I fear that this was another reason (among many others) that social skills were rather left out from even "real" RPGs (Gothic, for example) - from almost the whole RPG genre.
We all know this trend in RPG genre. But success of Dragon Age (and other RPGs like Drakensang in RPG-positive Germany) may help to give social side of RPGs a little more credit. People buy these "real" RPGs, but there are less publishers who are willing to support these games alongside "easy money" FPS shooters ("each year new CoD" formula) or other mostly action games marketed by graphics.
Blizzard kind of defined - imho - the "Action-RPG" genre, and everyone is only too willing to give in that, because that's what sells !
Its usual in many genres. Something is popular, others try to copy that to get easy money.
Even Drakensang, which uses a system which contains rather a *lot* of possibilities for social interaction, consists rather of a series of fights.
For me, social interaction in Drakensang was ok. If you choose hero with initial high social skills you can find more dialog branches in interaction with NPCs from the start (even in very first dialog in the game with sergeant Erland there was this "hidden" dialog option). You can also use it to intimidate or persuade someone in many dialogs. But I agree that it was far from ideal state - social skills could have more impact on a game (for example - option to persuade NPC to help you vs some monsters in a quest (or NPC could give you some strong weapon), while more fighter-type hero would never get that help and have to fight alone with weapons he already has). Dialog texts in english could also benefit from a little more work on characters (less formal language would be much better) etc.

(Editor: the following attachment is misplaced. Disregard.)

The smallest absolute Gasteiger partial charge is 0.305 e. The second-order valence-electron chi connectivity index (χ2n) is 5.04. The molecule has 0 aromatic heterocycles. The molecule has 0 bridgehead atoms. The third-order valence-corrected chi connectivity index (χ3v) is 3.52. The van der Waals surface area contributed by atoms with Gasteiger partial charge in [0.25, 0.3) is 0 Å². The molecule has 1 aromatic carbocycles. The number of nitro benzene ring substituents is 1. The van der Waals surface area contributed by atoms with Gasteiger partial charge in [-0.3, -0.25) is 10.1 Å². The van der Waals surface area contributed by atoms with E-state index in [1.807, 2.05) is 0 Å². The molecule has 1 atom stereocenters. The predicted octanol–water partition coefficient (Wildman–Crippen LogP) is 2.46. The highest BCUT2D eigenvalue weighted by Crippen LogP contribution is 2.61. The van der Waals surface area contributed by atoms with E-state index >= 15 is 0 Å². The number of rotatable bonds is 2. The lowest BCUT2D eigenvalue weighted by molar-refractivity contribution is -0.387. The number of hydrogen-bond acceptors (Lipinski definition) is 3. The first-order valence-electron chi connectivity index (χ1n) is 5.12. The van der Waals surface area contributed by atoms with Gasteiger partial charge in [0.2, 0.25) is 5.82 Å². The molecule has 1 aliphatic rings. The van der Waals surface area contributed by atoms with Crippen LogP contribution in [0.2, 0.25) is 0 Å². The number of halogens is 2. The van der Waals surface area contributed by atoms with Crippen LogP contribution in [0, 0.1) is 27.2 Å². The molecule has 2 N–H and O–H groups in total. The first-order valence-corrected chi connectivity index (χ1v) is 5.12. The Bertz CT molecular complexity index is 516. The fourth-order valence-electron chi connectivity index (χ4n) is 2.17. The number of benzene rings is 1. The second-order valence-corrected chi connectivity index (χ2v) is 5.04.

I hope that developers bring to Drakensang: River of Time more detail, more TDE lore, overal better characters and deeper quests
- and the game will sit on RPG throne as the best title in the year AFTER Dragon Age. (very optimistic
BTW: Alrik, could you confirm that from your experience as tester?